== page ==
Understanding Natural Selection

On the grassy plains of East Africa, a herd of Grant's gazelles meander slowly in the afternoon sun. Suddenly, the herd dashes off in unison — with a streak of spotted fur in hot pursuit. The healthy gazelles easily escape the hungry cheetah, but a sickly and weak gazelle at the back of the herd pitifully succumbs to the carnivore's devices. Has "natural selection" struck again? And why does it matter to the creation/evolution debate? The term "natural selection" has been defined clearly for over 150 years. Charles Darwin put the term in the title to his book On the Origin of Species by Means of Natural Selection, and he articulated what he meant in the text of his seminal work:

But if variations useful to any organic being do occur, assuredly individuals thus characterised will have the best chance of being preserved in the struggle for life; and from the strong principle of inheritance they will tend to produce offspring similarly characterised. This principle of preservation, I have called, for the sake of brevity, Natural Selection.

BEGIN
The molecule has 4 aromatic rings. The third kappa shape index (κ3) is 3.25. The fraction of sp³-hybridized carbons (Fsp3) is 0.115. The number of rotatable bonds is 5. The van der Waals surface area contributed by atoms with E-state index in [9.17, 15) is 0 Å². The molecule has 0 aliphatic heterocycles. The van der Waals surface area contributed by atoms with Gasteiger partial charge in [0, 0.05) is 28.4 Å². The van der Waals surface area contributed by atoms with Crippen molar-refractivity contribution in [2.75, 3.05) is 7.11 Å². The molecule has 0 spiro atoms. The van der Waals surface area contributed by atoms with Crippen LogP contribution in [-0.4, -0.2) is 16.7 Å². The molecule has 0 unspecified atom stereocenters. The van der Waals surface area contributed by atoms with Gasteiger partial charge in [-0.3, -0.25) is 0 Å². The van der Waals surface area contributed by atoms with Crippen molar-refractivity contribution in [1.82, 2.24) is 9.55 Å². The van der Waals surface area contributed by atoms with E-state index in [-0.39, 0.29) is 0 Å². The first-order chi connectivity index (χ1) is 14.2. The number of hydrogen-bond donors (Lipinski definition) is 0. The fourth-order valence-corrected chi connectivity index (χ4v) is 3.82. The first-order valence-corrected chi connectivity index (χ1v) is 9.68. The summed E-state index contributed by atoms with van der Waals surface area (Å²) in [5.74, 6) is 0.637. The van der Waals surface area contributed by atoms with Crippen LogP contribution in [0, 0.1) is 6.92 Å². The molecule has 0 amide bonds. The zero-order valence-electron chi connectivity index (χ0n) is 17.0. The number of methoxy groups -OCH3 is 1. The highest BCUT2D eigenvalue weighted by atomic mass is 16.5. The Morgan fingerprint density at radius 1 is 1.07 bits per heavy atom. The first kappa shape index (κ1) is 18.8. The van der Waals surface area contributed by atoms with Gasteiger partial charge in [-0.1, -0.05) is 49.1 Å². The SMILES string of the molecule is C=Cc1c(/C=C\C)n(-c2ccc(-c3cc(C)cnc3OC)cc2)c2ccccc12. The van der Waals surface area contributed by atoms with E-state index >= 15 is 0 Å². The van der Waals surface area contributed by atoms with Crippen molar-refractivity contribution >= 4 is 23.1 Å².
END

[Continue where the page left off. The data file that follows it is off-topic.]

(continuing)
Evolutionists to this day define it much the same way (but without the Victorian verbosity):

The differential survival of and/or reproduction of classes of entities that differ in one or more characteristics.

Thus, "survival of the fittest" or "survival of the fittest to reproduce" is the standard definition of the process termed "natural selection," and it finds no conflict with the text of Scripture. Ever since the Fall (Genesis 3), living things have been dying and killing each other, and the self-evident fact of natural selection is perfectly consistent with the Bible. Natural selection has happened, and it continues to happen every day. In fact, the concept of natural selection was first articulated, not by an evolutionist, but by a creationist nearly a quarter century before Darwin published his most significant work.

Furthermore, as biblical creationists, we must affirm that the term "natural" has been used from the earliest days of formal scientific inquiry to describe God's upholding of the universe through the laws of nature. For the Christian, nature is simply shorthand for God's providential operation of the creatures and creation we see around us. In our example above, the culling of the sickly gazelle removes its unique genetic contribution from the overall genetic pool of the gazelle population, potentially preventing propagation of its genetic mutations from spreading.

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